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Kids Say the Darndest Things
A lot or a little?
The parents' guide to what's in this TV show.
What parents need to know
Parents need to know that Kids Say the Darndest Things is an unscripted comedy series that features host Tiffany Haddish conducting casual interviews with a changing cast of grade school-age kids. This third take on Art Linkletter's classic concept of asking kids questions and getting natural, often funny answers is fun, but Haddish tends to dominate both the conversation and the screen time, detracting from the show's likability in the process. While the content is usually appropriate for families watching together, there can be mild innuendo in some of what the kids say, as when a boy elaborates on his task of polishing balls for bowlers and the host and audience members laugh at length. That said, there's some unpredictability in the mostly unscripted nature of the show, so it might be worth previewing before you watch it together with your kids.
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What's the story?
In KIDS SAY THE DARNDEST THINGS, host Tiffany Haddish interviews kids onstage to hear their perspective on various topics. From their hobbies and career goals to their favorite entertainment stars, Haddish poses questions that encourage the kids to be themselves and answer honestly, usually with hilarious results for the studio audience and especially for their family members on set. Some segments show Haddish in behind-the-scenes conversations with potential participants, where they show off their talents, and others involve staged acts and fake TV shoots designed to gauge the kids' honest reactions to funny -- and sometimes uncomfortable -- scenarios.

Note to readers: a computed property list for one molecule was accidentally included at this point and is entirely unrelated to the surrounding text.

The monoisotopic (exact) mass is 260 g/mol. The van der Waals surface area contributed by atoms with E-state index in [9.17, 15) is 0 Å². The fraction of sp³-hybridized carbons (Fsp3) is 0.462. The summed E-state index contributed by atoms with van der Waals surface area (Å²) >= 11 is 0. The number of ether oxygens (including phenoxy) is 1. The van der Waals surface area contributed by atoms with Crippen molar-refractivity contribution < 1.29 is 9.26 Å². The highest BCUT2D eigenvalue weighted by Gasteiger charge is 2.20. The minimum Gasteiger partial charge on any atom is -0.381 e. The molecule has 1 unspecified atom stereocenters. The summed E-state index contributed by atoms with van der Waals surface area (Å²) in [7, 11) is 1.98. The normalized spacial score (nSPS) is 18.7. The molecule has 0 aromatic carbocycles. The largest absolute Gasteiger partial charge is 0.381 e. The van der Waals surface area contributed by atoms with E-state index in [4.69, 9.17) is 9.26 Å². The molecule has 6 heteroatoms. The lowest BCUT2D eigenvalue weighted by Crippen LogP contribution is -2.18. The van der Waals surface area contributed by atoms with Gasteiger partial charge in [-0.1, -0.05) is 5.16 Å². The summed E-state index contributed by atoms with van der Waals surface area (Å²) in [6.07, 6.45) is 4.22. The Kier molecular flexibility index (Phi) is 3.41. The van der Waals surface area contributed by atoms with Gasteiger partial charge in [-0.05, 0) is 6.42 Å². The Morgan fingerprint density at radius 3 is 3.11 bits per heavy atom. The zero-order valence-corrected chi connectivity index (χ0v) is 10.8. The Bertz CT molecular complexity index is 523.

Is it any good?
This reboot sets out to put kids and their unfiltered humor in the spotlight, but it's the obtrusive host who winds up stealing the show from the intended young stars and starlets. Haddish seems unable to take a backseat to her small co-stars, instead turning many of the conversations into avenues to promote herself -- by plugging her voice work in The Lego Movie 2: The Second Part, emphasizing her own celebrity status, and even calling some of her famous friends during filming. If you're coming to the show hoping to hear what kids have to say, know that you'll hear a lot more of what Haddish herself wants you to know.
And on the subject of what kids have to say, the show's assertion that the young interviewees have not been coached on what to say is arguable, but they certainly have been groomed for performing on camera. That they do with unnatural ease, both in speaking their mind and in putting on awkwardly placed talent shows over the course of an episode. Kids Say the Darndest Things has a lot going on; unfortunately very little of it involves kids saying adorable and reliably unscripted things.
Talk to your kids about ...
Families can talk about the effectiveness of Kids Say the Darndest Things' humor. What makes it stand out from scripted comedies? Do you think kids know as much as adults? Why or why not?
Do the interviewees seem like "average" kids, or do you think that they have been coached to some degree? How might your kids answer the host's questions differently? How "real" can we reliably assume reality TV is?
Would you ever want to go on TV and answer questions? Why or why not? Would it be easier if you knew what the questions were ahead of time?
For kids who love game shows
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Common Sense Media's unbiased ratings are created by expert reviewers and aren't influenced by the product's creators or by any of our funders, affiliates, or partners.